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DEFENSE

DEFENSE Pakistan’s military, estimated to number 587,000, is the fifth largest force in the developing world, after China, India, North Korea, and South Korea Some four-fifths of military personnel are enlisted in the army, while the remaining 20 percent are in the navy and the air force The country spends 65 percent of the gross domestic product (GDP) on defense, which is equivalent to US$28 per capita Defense expenditure broadly equals 125 percent of the combined expenditure on education and health Successive governments have justified such a large outlay on defense because of the tensions with India Pakistan and India have fought three wars since they gained independence in 1947 While maintaining a large military force, Pakistan has not developed an indigenous defense industry Consequently, a significant amount of expenditure is incurred procuring equipment from abroad In 2004, the country spent US$350 million on military imports, equivalent to 3 percent of total export earnings



The United States was the major supplier for more than 40 years Pakistan has had a close association with the United States on defense matters since the two countries entered into a number of agreements, including the Central Treaty Organization (CENTO) and Southeast Asia Treaty Organization (SEATO) Under these agreements Pakistan has received a substantial amount of military assistance from the United States The United States also assisted Pakistan after the invasion of Afghanistan by the Soviet Union in 1979 However, this close relationship was interrupted by the sanctions imposed by Washington on Islamabad as a result of the Pressler amendment when the government refused to accept the demand by the United States to stop the development of nuclear weapons A new set of sanctions was imposed following the testing of nuclear devices by Pakistan in May 1998 Pakistan’s military contacts with the United States were renewed after the terrorist attacks of 11 September 2001 In 2003, Washington announced a US$3 billion aid package for Pakistan, one-half of which was for military aid In early 2005, Washington agreed to sell F-16 fighter aircraft to Islamabad as a part of its program to reequip the Pakistani military with modern weaponsThe defense establishment has played an important role in shaping Pakistan’s political development Generals Ayub Khan, Yahya Khan, and Zia ul-Haq kept the country under martial law for 25 years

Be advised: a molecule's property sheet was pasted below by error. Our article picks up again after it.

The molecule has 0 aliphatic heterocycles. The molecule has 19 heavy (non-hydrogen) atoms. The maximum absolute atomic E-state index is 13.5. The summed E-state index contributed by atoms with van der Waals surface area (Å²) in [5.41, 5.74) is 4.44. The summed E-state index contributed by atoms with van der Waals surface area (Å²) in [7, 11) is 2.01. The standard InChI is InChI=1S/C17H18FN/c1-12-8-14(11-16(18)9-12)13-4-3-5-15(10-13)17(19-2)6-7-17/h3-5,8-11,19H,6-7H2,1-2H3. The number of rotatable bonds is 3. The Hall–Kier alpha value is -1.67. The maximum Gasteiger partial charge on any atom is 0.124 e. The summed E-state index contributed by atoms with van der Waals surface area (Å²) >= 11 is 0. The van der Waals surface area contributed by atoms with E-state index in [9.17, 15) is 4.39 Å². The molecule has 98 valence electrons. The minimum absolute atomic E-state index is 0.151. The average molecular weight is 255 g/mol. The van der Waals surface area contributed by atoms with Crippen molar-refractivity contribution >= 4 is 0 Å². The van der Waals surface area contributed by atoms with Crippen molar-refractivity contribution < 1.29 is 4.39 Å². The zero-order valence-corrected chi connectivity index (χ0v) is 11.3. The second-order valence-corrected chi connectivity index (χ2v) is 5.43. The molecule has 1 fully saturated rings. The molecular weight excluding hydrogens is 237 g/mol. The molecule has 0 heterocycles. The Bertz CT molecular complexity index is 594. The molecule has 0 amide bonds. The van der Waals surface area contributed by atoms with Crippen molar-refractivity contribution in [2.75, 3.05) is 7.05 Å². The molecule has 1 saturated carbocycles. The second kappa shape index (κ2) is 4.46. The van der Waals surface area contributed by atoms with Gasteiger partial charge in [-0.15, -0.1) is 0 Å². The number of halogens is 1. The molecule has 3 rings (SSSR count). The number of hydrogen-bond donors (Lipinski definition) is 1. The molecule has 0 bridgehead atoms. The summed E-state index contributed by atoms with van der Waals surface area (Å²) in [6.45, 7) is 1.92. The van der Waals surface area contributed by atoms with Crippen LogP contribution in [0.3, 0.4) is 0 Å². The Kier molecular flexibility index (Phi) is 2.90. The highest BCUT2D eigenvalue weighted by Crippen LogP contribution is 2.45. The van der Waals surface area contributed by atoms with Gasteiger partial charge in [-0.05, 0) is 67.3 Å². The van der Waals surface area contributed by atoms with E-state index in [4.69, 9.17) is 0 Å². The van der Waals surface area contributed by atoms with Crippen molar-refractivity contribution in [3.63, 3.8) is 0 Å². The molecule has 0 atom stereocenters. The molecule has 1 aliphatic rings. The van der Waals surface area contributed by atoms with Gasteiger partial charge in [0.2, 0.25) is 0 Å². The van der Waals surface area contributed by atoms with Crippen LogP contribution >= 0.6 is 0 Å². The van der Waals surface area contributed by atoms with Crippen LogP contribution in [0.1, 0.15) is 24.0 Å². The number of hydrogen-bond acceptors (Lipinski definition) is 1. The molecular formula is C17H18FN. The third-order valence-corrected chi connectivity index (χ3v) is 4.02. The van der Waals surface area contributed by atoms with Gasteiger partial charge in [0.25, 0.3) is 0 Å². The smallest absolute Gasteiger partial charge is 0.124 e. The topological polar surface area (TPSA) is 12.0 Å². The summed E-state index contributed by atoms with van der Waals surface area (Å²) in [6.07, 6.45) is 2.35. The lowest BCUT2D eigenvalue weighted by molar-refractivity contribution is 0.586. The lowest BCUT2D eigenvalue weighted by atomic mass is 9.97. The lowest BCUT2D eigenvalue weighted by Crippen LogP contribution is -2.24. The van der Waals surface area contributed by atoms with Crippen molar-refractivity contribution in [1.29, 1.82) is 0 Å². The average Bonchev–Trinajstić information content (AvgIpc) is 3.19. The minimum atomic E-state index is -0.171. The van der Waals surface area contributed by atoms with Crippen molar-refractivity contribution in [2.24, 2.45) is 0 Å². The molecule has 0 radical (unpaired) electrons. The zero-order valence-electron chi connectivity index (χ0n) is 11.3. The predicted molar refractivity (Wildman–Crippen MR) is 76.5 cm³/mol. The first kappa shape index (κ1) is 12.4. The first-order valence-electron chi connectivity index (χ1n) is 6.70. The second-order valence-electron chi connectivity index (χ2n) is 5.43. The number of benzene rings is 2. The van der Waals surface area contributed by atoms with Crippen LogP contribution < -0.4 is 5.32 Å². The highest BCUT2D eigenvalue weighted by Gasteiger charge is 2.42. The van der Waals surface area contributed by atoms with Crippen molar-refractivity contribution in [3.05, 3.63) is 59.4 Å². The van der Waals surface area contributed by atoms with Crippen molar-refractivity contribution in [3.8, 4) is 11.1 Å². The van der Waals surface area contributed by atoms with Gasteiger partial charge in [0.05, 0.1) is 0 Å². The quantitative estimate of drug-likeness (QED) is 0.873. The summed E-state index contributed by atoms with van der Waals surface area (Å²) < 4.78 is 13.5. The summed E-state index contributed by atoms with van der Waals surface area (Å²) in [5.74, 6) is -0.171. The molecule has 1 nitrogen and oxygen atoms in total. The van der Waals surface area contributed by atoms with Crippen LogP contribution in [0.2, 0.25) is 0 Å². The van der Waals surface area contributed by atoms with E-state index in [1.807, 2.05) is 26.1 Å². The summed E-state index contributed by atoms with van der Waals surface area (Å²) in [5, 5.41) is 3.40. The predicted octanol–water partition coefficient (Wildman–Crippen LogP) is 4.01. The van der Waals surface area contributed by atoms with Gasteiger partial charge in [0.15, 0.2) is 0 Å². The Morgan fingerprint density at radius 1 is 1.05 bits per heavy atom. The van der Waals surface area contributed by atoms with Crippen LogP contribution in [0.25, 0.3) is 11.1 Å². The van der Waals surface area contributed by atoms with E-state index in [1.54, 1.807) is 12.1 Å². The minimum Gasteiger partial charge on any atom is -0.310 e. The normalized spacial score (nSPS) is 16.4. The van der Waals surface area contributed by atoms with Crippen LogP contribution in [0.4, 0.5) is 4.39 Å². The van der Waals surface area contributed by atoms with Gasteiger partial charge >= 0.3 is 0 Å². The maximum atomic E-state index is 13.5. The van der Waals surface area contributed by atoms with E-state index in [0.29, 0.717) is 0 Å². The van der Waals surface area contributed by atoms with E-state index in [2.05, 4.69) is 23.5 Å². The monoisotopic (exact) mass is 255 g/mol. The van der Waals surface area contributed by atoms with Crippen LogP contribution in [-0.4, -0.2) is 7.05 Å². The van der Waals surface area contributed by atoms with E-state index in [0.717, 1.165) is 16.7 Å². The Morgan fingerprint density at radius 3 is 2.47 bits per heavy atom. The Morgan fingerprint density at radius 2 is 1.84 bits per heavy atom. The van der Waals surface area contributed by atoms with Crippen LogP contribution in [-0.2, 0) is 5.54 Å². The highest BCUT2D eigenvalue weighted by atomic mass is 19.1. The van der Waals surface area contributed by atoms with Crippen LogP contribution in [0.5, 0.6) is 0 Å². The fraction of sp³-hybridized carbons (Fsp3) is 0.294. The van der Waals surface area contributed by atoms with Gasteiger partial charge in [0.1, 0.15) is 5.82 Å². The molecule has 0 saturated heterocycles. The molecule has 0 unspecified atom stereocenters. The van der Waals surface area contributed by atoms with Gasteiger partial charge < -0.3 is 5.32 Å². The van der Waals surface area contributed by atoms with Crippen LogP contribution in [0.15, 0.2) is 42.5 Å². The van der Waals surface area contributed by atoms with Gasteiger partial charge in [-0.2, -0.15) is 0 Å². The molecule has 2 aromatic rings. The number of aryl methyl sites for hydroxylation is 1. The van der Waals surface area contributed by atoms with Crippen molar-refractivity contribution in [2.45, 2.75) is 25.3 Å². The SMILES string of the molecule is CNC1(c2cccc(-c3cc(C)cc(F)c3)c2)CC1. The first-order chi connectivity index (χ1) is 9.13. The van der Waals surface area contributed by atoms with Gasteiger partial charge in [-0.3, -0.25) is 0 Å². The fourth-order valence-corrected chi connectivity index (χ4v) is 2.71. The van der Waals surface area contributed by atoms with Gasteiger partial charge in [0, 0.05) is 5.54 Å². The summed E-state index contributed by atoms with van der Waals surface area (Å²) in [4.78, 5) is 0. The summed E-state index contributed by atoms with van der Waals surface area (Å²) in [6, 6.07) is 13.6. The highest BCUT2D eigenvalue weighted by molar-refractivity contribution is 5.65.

Even when the generals were not directly in control, they were able to influence decision-making in important matters by participating in such informal arrangements as the “troika” See also INDOPAKISTAN WARS OF 1948-1949, 1965, 1971

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